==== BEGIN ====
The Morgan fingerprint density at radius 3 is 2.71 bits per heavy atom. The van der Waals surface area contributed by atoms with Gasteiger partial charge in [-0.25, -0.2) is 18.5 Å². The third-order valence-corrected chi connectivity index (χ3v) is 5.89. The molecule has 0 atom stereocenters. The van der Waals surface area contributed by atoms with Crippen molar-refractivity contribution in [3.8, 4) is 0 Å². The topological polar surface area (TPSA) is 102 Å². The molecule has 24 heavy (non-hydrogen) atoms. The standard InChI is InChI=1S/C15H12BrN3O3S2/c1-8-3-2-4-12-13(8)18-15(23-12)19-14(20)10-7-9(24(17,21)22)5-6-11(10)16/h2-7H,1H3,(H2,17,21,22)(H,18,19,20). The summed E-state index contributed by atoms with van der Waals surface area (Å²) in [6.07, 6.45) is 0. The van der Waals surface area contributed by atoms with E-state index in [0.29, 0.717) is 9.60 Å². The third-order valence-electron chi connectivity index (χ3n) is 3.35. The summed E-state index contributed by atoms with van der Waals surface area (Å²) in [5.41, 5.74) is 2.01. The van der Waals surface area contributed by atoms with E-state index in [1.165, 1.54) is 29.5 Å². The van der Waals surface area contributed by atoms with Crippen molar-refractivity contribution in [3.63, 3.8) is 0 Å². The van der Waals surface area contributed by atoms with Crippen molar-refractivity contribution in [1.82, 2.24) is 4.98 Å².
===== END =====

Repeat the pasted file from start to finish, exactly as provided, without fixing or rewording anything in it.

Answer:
The Morgan fingerprint density at radius 3 is 2.71 bits per heavy atom. The van der Waals surface area contributed by atoms with Gasteiger partial charge in [-0.25, -0.2) is 18.5 Å². The third-order valence-corrected chi connectivity index (χ3v) is 5.89. The molecule has 0 atom stereocenters. The van der Waals surface area contributed by atoms with Crippen molar-refractivity contribution in [3.8, 4) is 0 Å². The topological polar surface area (TPSA) is 102 Å². The molecule has 24 heavy (non-hydrogen) atoms. The standard InChI is InChI=1S/C15H12BrN3O3S2/c1-8-3-2-4-12-13(8)18-15(23-12)19-14(20)10-7-9(24(17,21)22)5-6-11(10)16/h2-7H,1H3,(H2,17,21,22)(H,18,19,20). The summed E-state index contributed by atoms with van der Waals surface area (Å²) in [6.07, 6.45) is 0. The van der Waals surface area contributed by atoms with E-state index in [0.29, 0.717) is 9.60 Å². The third-order valence-electron chi connectivity index (χ3n) is 3.35. The summed E-state index contributed by atoms with van der Waals surface area (Å²) in [5.41, 5.74) is 2.01. The van der Waals surface area contributed by atoms with E-state index in [1.165, 1.54) is 29.5 Å². The van der Waals surface area contributed by atoms with Crippen molar-refractivity contribution in [3.63, 3.8) is 0 Å². The van der Waals surface area contributed by atoms with Crippen molar-refractivity contribution in [1.82, 2.24) is 4.98 Å².